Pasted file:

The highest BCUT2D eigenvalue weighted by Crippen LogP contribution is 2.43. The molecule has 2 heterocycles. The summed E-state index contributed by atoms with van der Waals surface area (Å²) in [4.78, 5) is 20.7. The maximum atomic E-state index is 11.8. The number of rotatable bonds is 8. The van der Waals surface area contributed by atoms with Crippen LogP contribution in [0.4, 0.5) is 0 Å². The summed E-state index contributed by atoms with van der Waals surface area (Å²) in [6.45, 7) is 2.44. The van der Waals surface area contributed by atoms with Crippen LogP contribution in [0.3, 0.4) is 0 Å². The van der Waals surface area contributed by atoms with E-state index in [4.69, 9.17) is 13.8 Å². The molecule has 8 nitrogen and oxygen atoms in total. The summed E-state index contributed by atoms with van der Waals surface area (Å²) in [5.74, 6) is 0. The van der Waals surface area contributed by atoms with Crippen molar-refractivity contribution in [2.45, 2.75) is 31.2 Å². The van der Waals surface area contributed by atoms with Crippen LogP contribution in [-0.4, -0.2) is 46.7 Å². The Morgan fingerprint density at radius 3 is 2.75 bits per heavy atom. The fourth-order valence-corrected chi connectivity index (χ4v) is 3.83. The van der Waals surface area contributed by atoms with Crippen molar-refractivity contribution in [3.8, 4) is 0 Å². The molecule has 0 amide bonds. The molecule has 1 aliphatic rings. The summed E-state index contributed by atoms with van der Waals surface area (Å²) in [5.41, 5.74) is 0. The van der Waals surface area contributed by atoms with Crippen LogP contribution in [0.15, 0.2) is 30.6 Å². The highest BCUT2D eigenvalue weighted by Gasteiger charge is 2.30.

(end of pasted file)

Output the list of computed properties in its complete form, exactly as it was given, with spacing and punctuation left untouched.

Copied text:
The highest BCUT2D eigenvalue weighted by Crippen LogP contribution is 2.43. The molecule has 2 heterocycles. The summed E-state index contributed by atoms with van der Waals surface area (Å²) in [4.78, 5) is 20.7. The maximum atomic E-state index is 11.8. The number of rotatable bonds is 8. The van der Waals surface area contributed by atoms with Crippen LogP contribution in [0.4, 0.5) is 0 Å². The summed E-state index contributed by atoms with van der Waals surface area (Å²) in [6.45, 7) is 2.44. The van der Waals surface area contributed by atoms with Crippen LogP contribution in [0.3, 0.4) is 0 Å². The van der Waals surface area contributed by atoms with E-state index in [4.69, 9.17) is 13.8 Å². The molecule has 8 nitrogen and oxygen atoms in total. The summed E-state index contributed by atoms with van der Waals surface area (Å²) in [5.74, 6) is 0. The van der Waals surface area contributed by atoms with Crippen molar-refractivity contribution in [2.45, 2.75) is 31.2 Å². The van der Waals surface area contributed by atoms with Crippen LogP contribution in [-0.4, -0.2) is 46.7 Å². The Morgan fingerprint density at radius 3 is 2.75 bits per heavy atom. The fourth-order valence-corrected chi connectivity index (χ4v) is 3.83. The van der Waals surface area contributed by atoms with Crippen molar-refractivity contribution in [3.8, 4) is 0 Å². The molecule has 0 amide bonds. The molecule has 1 aliphatic rings. The summed E-state index contributed by atoms with van der Waals surface area (Å²) in [5.41, 5.74) is 0. The van der Waals surface area contributed by atoms with Crippen LogP contribution in [0.15, 0.2) is 30.6 Å². The highest BCUT2D eigenvalue weighted by Gasteiger charge is 2.30.